The very nature of manipulation makes it challenging to know when you’re being manipulated.
Manipulators attempt to conceal their motives and feelings, and their targets—who often struggle to sustain an honest, open, and manipulation-free relationship—may have to do some detective work to determine whether they’re being played. Manipulation is the process of trying to change another person’s feelings, beliefs, or behaviors through indirect tactics.
All display arrogance and disdain toward others, experience "narcissistic injuries" when others don't treat them as superior, and can't take direct feedback about their behavior.
They are consistently very oblivious of their effect on others.
For practical purposes, though, we can divide this into two groups: the vulnerable narcissist and the grandiose narcissist.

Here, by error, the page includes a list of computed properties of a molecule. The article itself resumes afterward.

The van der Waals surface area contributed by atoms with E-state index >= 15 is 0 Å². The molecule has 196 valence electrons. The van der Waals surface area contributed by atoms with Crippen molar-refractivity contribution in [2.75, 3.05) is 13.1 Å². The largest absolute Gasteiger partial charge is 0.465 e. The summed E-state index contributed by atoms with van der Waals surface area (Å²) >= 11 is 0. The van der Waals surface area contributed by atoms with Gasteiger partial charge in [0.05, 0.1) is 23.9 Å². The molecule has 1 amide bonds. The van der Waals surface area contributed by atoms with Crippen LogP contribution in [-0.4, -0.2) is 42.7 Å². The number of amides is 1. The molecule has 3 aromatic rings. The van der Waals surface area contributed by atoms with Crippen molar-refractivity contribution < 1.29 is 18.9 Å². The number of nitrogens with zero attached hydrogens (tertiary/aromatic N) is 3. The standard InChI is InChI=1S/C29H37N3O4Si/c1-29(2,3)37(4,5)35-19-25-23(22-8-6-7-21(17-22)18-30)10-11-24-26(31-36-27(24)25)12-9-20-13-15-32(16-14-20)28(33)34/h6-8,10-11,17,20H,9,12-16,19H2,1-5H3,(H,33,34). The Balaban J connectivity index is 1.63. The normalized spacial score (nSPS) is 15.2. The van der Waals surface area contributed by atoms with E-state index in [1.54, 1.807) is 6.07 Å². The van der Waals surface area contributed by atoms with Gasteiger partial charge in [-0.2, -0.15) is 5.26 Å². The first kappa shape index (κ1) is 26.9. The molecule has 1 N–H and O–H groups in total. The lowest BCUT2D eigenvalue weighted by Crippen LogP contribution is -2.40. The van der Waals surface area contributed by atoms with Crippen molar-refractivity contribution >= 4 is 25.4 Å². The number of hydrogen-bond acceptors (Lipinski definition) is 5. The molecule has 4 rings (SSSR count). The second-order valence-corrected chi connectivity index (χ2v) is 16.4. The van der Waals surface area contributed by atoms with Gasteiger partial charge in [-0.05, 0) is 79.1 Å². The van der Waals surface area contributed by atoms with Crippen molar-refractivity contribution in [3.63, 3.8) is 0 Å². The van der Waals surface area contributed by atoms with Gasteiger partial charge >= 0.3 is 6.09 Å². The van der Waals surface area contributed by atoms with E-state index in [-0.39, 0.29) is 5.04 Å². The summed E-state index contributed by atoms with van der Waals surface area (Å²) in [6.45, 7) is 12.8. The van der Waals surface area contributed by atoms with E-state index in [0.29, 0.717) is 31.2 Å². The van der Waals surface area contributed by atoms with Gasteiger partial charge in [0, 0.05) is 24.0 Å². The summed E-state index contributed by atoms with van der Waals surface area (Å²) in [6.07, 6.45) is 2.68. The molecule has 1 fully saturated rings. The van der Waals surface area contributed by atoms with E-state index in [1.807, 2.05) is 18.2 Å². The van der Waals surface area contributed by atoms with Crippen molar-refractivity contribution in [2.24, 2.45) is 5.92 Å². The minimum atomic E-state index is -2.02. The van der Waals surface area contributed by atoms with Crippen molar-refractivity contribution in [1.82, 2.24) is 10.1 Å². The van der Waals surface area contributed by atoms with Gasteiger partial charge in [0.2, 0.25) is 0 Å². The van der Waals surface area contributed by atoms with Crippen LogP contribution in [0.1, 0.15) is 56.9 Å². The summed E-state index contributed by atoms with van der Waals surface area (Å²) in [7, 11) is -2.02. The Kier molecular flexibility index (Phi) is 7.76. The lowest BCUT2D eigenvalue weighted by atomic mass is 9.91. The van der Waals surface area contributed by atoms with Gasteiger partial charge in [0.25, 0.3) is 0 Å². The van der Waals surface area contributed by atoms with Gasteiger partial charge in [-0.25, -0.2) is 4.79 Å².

All narcissists are self-absorbed, see themselves as superior, and lack empathy.
Randi Kreger has brought the concerns of people who have a family member with borderline personality disorder (BPD) and narcissistic personality disorder (NPD) to an international forefront through her best-selling books, informative website, and popular online family support community Welcome to Oz.
If you read the research, you'll see that dozens of researchers have put people with NPD into various categories with different names.
In addition, they have odd ways of thinking, perceiving, and communicating similar to those of people with schizophrenia (see Schizophrenia).
Odd ways of thinking may include magical thinking and paranoid ideas.
In magical thinking, people believe that their thoughts or actions can control something or someone.
Mental health professionals use the Diagnostic and Statistical Manual of Mental Disorders (the DSM ) to diagnose mental disorders.
The 2000 edition of this manual (the fourth edition text revision, also called the DSM-IV-TR ) classifies HPD as a personality disorder.